Rietbrock N, Kuhlmann J, Guggenmos J, et al. Bioavailability and pharmacokinetics of ß-methyldigoxin after multiple oral and intravenous doses. Eur J Clin Pharmacol 1976; 9: 373–9CrossRefGoogle Scholar
  37. 37.
    Hinderling PH, Garrett ER, Wester RC. Pharmacokinetics of ß-methyldigoxin in healthy humans I: intravenous studies. J Pharm Sci 1977; 66: 242–53PubMedCrossRefGoogle Scholar
  38. 38.
    Benet LZ, Mitchell JR, Sheiner LB. Pharmacokinetics: The dynamics of drug absorption, distribution, and elimination. In: Gilman AG, Rall TW, Nies A, et al., editors. Goodman and Gilman’s The pharmacological basis of therapeutics. 8th ed. New York: Pergamon Press, 1990: 3–32Google Scholar
  39. 39.
    Altman DG. Practical statistics for medical research. London: Chapman and Hall, 1991: 162–71, 183–5Google Scholar
  40. 40.
    Petrie A. Lecture notes on medical statistics, 2nd ed. Oxford: Blackwell, 1987: 50–1, 82–3Google Scholar
  41. 41.
    Klotz U. Klinische Pharmakokinetik. Stuttgart: Gustav Fischer Verlag, 1984Google Scholar
  42. 42.
    Rogers MC, Willerson JT, Goldblatt A, et al. Serum digoxin concentrations in the human fetus, neonate and infant. N Engl J Med 1972; 287: 1010–3PubMedCrossRefGoogle Scholar
  43. 43.
    Pitkin RM. Drugs in pregnancy. In: Quilligan EJ, Kretchmer N, editors. Fetal and maternal medicine. New York: Wiley, 1980: 385–402Google Scholar
  44. 44.
    Philipson A. Pharmacokinetics of antibiotics in pregnancy and labour. Clin Pharmacokinet 1979; 4: 297–309PubMedCrossRefGoogle Scholar
  45. 45.
    Chamberlain A, White S, Bawdon R, et al. Pharmacokinetics of ampicillin and sulbactam in pregnancy. Am J Obstet Gynecol 1993; 168: 667–73PubMedGoogle Scholar
  46. 46.
    Hirsch HA. Transfer of various antibiotics into the intrauterine compartments during steady state in the mother. Biol Res Preg 1980; 1: 124–7Google Scholar
  47. 47.
    Luxford AME, Kellaway GSM. Pharmacokinetics of digoxin in pregnancy. Eur J Clin Pharmacol 1983; 25: 117–21PubMedCrossRefGoogle Scholar
  48. 48.
    Graves SW, Valdes R, Brown BA, et al. Endogenous digoxinimmunoreactive substance in human pregnancies. J Clin Endocrinol Metab 1984; 58: 748–51PubMedCrossRefGoogle Scholar
  49. 49.
    Hicks JM, Brett EM. Falsely increased digoxin concentrations in sample from neonates and infants. Ther Drug Monit 1984; 6: 461–4PubMedCrossRefGoogle Scholar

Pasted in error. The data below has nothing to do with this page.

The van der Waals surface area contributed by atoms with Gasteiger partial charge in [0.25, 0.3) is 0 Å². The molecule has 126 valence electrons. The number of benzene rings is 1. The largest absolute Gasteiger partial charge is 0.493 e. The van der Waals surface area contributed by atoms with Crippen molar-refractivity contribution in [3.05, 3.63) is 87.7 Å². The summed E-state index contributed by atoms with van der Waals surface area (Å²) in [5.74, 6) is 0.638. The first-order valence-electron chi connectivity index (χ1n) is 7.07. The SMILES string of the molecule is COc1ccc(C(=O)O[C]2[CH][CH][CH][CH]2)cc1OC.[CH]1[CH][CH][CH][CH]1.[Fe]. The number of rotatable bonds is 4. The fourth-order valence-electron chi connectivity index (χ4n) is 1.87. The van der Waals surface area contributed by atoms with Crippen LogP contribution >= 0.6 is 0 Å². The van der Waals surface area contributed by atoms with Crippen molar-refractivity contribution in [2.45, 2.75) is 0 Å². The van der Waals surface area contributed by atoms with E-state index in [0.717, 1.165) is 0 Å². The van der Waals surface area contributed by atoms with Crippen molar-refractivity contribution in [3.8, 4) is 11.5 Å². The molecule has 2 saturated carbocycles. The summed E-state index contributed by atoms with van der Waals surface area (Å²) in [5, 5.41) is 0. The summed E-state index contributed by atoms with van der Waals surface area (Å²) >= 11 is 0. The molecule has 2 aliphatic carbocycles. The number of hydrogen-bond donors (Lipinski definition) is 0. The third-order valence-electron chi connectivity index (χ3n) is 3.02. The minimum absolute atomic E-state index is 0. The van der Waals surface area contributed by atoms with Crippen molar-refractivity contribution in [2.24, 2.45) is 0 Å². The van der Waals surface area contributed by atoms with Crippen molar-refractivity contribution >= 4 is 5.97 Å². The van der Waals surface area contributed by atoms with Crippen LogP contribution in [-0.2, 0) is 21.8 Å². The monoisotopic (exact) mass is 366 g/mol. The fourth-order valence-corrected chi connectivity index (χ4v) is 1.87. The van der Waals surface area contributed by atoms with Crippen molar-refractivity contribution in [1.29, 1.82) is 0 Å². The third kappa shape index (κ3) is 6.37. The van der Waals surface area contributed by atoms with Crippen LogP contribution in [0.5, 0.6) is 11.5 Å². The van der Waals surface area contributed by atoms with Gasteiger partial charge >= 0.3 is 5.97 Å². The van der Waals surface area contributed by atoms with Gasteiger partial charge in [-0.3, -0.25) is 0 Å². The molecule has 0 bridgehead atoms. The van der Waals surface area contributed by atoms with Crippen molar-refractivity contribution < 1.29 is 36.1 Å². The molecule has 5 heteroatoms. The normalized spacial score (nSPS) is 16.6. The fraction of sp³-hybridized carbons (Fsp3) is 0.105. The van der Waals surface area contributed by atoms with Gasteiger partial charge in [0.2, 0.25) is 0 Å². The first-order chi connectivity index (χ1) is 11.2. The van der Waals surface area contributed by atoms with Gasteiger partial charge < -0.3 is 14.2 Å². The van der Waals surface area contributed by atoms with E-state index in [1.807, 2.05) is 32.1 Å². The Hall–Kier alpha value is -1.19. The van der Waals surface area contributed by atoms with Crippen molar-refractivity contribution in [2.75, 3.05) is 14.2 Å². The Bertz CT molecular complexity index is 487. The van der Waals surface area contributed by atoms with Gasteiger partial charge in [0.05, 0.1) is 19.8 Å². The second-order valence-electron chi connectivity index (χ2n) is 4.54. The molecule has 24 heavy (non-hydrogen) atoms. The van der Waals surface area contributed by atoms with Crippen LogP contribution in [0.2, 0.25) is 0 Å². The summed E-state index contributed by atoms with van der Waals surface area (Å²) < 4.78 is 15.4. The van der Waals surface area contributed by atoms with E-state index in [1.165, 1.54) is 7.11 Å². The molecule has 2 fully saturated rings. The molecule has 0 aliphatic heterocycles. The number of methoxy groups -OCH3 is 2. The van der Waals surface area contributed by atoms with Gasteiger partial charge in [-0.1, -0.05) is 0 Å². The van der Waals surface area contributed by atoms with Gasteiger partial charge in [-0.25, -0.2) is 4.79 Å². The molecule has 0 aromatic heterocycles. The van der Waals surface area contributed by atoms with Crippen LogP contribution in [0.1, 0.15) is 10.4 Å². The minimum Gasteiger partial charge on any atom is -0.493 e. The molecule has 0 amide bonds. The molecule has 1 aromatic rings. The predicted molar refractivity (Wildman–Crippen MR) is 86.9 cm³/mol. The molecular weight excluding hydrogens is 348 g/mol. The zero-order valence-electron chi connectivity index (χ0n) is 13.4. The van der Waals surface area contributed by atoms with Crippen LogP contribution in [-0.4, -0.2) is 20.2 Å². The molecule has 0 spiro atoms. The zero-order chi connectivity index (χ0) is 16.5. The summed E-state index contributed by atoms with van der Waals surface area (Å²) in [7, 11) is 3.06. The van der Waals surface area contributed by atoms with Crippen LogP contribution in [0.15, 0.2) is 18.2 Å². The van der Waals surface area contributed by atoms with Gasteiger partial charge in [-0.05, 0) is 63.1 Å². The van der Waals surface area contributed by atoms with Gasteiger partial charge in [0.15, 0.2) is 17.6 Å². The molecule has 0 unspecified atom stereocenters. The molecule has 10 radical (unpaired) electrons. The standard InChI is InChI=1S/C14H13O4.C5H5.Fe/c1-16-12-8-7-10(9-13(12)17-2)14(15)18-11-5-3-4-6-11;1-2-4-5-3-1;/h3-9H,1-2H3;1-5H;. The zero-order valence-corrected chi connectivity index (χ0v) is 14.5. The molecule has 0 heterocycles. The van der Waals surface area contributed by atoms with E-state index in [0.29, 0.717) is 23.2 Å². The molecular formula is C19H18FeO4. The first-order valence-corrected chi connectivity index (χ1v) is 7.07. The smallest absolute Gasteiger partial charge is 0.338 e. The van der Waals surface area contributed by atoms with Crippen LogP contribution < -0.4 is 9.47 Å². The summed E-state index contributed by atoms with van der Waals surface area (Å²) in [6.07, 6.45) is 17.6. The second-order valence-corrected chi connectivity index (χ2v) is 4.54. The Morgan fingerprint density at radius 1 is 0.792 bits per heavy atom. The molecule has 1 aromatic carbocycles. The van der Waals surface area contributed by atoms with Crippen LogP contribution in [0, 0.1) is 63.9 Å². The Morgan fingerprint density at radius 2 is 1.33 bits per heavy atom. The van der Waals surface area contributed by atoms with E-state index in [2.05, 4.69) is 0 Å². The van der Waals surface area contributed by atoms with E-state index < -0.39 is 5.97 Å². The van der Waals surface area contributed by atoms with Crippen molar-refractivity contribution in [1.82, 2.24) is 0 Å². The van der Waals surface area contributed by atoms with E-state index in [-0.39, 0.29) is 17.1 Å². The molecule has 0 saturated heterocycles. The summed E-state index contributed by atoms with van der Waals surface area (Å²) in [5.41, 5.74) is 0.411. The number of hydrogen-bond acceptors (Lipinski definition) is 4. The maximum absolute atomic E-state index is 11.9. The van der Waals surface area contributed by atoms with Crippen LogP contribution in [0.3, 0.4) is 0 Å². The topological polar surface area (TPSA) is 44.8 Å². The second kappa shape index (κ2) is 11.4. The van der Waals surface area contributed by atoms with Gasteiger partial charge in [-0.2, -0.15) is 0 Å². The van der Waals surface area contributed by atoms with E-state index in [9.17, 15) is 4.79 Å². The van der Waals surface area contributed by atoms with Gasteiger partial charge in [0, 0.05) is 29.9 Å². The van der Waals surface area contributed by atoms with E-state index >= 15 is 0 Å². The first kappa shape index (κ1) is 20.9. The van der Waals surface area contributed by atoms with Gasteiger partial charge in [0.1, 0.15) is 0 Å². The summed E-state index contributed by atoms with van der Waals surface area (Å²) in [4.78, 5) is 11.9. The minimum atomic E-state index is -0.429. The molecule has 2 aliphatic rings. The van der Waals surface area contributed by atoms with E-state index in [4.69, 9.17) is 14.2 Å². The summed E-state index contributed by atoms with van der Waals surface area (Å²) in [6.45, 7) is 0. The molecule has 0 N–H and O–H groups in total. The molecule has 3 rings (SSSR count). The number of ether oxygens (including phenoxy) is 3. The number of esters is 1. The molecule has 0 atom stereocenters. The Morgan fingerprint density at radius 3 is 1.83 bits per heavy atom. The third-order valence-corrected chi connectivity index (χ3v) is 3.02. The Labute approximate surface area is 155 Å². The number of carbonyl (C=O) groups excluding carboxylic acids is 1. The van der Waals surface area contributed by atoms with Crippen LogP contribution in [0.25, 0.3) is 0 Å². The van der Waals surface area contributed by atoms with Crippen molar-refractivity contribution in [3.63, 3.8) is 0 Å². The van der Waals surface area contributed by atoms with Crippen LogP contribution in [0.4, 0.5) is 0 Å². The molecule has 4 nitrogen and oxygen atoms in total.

50. 50.
    Koren G, Farine D, Maresky D, et al. Significance of endogenous digoxin-like substance in infants and mothers. Clin Pharmacol Ther 1984; 36: 759–64PubMedCrossRefGoogle Scholar
  51. 51.
    Smith RL. Effect of digoxin-like immunoreactive substances on the ‘Dac-Cel’ digoxin assay. Clin Chem 1987; 33: 1697PubMedGoogle Scholar
  52. 52.
    Mitani GM, Steinberg I, Lien EJ, et al. The pharmacokinetics of antiarrhythmic agents in pregnancy and lactation. Clin Pharmacokinet 1987; 12: 253–91PubMedCrossRefGoogle Scholar
  53. 53.
    Gibaldi M, Perrier D. Pharmacokinetics. 2nd ed. New York: Marcel Dekker, 1982: 132–44, 385–93, 409–17Google Scholar
  54. 54.
    Gonser M. Transplacental digitalisation of the fetus — proposal of loading and maintenance dose calculations based on maternal weight and creatinine clearance [abstract]. Naunyn Schmiedebergs Arch Pharmacol 1988; 337 Suppl.: R4Google Scholar
  55. 55.
    Gonser M, Dietl J, Pfeiffer KH, et al. Evaluation of fetal heart rate artifacts, haemodynamics and digoxin treatment in fetal tachyarrhythmia by Doppler measurement of fetal blood flow — case report of a pre-excitation syndrome. J Perinat Med 1989; 17: 411–6PubMedCrossRefGoogle Scholar
  56. 56.
    Wagner JG, Northam JI, Alway CD, et al. Blood levels of drug at the equilibrium state after multiple dosing. Nature 1965; 207: 1301–2PubMedCrossRefGoogle Scholar

Copyright information

© Adis International Limited 1995

Authors and Affiliations

  • M. Gonser
    • 1
  • P. Stoll
    • 1
  • P. Kahle
    • 1
  1. 1.Department of Obstetrics and GynaecologyUniversity Hospital of TübingenTübingenGermany

Personalised recommendations